This is all rather complicated, so some examples would be helpful. Ecofeminist philosopher Anna Tsing describes the world making of other organisms by saying that beavers make worlds by re-shaping streams, plants live on land because fungi made soil by digesting rocks, bacteria made our oxygen atmosphere while plants maintain it: in other words, each organism changes everyone’s worlds as they overlap (Tsing 2015: 22). Donna Haraway (in her 2016 book ‘Staying With the Trouble […]’) then uses the term ‘multispecies worlding‘ to describe a practice (or perhaps more like a kind of life-skill) in which we should be paying more attention to how humans and other animals continuously make, share, break, and give form to worlds, especially with regards to mundane every-day life. And not only in terms of suffering, but also – and perhaps most importantly – for finding ideas to continue worlding in other, more desirable [and definitely less speciesist], ways.
About 1,5 years ago I started to create annotated illustrations of the encounters I experienced, or learned about through stories of other people, that I think could be examples of already existing ‘multi-species-isms‘. I’m sharing some of them in this post and many more will be part of the PhD thesis when it’s ready (expected in September 2020). Feel free to use and share these illustrations, but please don’t forget to credit or cite. :)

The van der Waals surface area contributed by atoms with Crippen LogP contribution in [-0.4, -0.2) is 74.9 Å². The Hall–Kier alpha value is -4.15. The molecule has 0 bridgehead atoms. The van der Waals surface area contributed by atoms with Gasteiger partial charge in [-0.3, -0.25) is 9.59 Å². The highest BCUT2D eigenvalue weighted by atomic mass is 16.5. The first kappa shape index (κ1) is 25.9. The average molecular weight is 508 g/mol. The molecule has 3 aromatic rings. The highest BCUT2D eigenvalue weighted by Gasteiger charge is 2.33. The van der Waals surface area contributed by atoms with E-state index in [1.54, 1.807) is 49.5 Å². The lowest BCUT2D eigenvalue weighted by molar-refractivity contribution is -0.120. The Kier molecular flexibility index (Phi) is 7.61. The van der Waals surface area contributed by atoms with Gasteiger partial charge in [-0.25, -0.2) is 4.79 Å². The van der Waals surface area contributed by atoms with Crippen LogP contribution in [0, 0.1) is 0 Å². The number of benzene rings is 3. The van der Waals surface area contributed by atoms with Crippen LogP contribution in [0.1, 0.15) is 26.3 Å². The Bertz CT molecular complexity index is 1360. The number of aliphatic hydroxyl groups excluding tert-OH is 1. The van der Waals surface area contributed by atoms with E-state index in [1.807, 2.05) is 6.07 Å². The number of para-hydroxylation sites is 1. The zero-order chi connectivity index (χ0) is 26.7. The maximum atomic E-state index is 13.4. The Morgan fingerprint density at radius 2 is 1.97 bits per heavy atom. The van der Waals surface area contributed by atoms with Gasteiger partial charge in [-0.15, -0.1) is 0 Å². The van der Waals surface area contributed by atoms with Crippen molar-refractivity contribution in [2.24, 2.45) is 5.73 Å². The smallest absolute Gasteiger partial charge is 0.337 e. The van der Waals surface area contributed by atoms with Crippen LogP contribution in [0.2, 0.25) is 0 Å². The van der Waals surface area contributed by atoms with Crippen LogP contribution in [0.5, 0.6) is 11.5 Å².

I think it is crucial for researchers and activists to be able to further articulate their thoughts on the kinds of futures they find desirable, instead of only focusing on what they are against. With regards to speciesism, this is very difficult, because speciesist practices initially seem to be everywhere. Creating repertoires of ‘multi-species-isms‘ is therefore particularly important for future oriented forms of thought in fields such as design or arts, as well as for practices of community building and policy making. I hope that these drawings, rather than prescribing certain ways of living, most of all allows you to relate to these stories with your own imaginations, and figure out their meanings for yourselves. Because it is up to everyone to negotiate these stories further and find inspiration to contribute your own ideas as to how less speciesist futures can be given form.
Despret, Vinciane. (2016). What Would Animals Say if we Asked them the Right Questions? (Buchanan, B, (Tr.)) Minneapolis, MN: University of Minnesota Press.